Tinbergen vs Dobzhansky
December 3, 2013 | James Kohl
Human Ethology Bulletin
Excerpt: As is now well-known, his view of ethology, “the biological study of behavior”, incorporated four interconnected strands – what causes a behavior, how does it develop, what is its functional significance, and how did it evolve.
He wrote: “… the only worthwhile biology is molecular biology. All else is “bird watching” or “butterfly collecting.” Bird watching and butterfly collecting are occupations manifestly unworthy of serious scientists!” (p. 443)
The challenge to Tinbergen (1963) and to other ethologists was clear. Instead of merely observing birds and/or collecting butterflies, Dobzhansky thought it was more important… “to discover just how the challenges of the environment are translated into evolutionary changes.”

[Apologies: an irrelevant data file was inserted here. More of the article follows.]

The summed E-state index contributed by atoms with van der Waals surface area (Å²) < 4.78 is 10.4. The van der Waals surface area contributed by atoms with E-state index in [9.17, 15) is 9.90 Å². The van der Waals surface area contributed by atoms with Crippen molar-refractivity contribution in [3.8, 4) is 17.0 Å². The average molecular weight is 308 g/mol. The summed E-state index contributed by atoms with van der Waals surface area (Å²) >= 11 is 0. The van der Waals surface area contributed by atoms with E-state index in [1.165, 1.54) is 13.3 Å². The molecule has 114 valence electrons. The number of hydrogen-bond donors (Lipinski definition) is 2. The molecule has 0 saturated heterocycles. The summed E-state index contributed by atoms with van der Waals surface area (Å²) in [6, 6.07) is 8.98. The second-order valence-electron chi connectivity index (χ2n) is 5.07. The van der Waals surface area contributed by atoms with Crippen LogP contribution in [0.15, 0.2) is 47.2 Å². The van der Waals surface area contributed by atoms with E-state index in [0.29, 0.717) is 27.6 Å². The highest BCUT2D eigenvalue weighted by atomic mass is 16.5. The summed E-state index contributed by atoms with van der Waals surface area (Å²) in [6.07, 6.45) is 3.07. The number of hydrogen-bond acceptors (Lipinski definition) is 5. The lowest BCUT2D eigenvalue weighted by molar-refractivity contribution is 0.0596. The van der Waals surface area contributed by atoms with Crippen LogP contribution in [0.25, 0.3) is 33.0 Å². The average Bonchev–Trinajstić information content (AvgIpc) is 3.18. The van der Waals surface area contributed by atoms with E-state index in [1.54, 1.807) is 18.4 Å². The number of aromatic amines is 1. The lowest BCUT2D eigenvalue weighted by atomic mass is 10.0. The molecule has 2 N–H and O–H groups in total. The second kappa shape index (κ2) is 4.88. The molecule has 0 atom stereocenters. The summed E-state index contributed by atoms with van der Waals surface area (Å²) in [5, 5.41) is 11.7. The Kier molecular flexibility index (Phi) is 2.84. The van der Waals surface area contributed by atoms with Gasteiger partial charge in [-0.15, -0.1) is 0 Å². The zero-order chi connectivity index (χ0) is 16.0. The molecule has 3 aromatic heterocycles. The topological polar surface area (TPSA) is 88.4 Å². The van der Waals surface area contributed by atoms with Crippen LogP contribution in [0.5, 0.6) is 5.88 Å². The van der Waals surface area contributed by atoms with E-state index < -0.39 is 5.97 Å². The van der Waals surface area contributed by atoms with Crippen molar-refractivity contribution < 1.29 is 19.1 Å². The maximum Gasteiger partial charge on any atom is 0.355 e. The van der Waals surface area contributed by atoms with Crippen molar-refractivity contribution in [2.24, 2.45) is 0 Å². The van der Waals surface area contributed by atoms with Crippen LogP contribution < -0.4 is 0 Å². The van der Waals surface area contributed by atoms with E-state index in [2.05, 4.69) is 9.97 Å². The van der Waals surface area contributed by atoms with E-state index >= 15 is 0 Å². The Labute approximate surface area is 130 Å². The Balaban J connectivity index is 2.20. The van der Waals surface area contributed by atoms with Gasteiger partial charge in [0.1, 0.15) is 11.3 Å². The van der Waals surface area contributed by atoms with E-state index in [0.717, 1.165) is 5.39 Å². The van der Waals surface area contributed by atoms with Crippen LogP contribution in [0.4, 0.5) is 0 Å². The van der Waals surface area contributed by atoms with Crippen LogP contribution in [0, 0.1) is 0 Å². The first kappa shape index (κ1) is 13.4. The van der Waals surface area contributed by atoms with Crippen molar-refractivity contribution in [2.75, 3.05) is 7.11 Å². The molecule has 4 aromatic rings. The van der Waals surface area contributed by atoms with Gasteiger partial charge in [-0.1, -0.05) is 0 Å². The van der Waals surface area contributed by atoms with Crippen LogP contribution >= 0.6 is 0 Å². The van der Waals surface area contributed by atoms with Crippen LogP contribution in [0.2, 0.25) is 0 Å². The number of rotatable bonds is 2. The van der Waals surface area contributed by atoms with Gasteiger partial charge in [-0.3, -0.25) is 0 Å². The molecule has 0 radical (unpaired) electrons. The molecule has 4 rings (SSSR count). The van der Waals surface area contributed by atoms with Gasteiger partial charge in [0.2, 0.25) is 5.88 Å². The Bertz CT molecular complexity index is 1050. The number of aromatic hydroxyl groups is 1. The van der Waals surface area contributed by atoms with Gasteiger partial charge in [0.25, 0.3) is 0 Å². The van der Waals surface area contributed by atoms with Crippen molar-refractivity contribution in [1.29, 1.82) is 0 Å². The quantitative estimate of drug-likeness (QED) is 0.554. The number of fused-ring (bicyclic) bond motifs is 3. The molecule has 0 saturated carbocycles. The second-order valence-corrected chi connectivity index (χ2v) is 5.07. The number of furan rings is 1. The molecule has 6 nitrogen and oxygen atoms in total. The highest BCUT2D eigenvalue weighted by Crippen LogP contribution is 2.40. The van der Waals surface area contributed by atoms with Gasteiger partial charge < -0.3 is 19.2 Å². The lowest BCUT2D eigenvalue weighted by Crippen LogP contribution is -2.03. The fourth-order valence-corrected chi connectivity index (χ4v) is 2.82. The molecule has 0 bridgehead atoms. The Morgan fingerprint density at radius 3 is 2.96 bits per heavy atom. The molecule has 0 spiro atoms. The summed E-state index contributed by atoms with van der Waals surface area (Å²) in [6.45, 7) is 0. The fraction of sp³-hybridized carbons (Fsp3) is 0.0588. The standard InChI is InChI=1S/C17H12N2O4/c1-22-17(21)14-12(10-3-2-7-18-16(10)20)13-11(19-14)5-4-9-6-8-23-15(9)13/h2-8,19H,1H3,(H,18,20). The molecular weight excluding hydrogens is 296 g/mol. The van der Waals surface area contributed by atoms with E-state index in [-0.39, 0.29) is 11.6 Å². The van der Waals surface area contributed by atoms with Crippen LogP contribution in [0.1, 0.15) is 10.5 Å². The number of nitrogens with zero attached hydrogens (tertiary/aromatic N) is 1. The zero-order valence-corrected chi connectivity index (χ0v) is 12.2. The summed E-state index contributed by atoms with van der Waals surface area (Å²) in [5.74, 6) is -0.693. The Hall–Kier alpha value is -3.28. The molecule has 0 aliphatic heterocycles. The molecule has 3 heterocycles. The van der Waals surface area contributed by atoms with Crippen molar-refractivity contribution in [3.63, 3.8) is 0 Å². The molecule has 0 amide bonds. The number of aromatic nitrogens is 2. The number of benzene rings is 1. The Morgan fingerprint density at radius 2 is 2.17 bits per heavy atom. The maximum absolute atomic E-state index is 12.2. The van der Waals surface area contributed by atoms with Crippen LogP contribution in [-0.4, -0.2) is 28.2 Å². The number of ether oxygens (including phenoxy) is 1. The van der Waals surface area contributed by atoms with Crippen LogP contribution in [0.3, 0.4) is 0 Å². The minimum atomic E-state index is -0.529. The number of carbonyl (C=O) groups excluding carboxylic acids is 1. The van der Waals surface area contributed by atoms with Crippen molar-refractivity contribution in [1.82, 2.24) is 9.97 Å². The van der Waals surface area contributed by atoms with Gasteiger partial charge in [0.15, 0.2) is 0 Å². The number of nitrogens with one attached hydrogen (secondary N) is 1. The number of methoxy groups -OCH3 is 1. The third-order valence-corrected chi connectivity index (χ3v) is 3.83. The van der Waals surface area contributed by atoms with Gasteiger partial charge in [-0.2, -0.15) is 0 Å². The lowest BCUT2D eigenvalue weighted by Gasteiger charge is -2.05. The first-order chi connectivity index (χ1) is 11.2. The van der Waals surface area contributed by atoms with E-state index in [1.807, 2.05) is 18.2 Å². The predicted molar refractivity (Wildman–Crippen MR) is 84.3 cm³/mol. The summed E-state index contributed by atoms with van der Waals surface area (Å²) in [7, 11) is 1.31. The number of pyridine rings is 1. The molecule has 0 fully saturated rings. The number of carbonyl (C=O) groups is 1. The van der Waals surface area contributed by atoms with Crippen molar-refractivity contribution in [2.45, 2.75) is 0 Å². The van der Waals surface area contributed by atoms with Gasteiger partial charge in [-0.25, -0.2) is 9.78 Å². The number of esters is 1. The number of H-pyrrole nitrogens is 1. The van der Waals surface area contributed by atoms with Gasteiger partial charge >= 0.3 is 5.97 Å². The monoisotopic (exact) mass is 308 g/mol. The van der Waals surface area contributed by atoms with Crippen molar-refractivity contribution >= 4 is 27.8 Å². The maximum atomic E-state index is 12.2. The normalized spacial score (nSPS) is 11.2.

In the past 5 decades, molecular biologists have discovered how the environment is translated into evolutionary change. Clearly, olfactory/pheromonal input causes the epigenetic landscape to become the physical landscape of DNA in the organized genomes of species from microbes to man. Adaptations occur that explain increasing organismal complexity via controlled nutrient-dependent pheromone-controlled ecological, social, neurogenic, and socio-cognitive niche construction. Conserved molecular mechanisms are involved at every level of biologically-based investigation that links the sensory environment to behavior via the gene-cell-tissue-organ-organ system pathway. Dobzhansky advocated including biophysical constraints and chemistry in “the biological study of behavior” instead of asking comparatively simple-minded what and how questions about observed behaviors.
Thus, what is known today about the biology of behavior can be attributed to Dobzhansky, but not to bird watchers. For example, we know that adaptations are nutrient-dependent and pheromone controlled. For comparison, the moderator of the International Society for Human Ethology‘s yahoo discussion group thinks that random mutations are the substrates on which directional natural selection acts.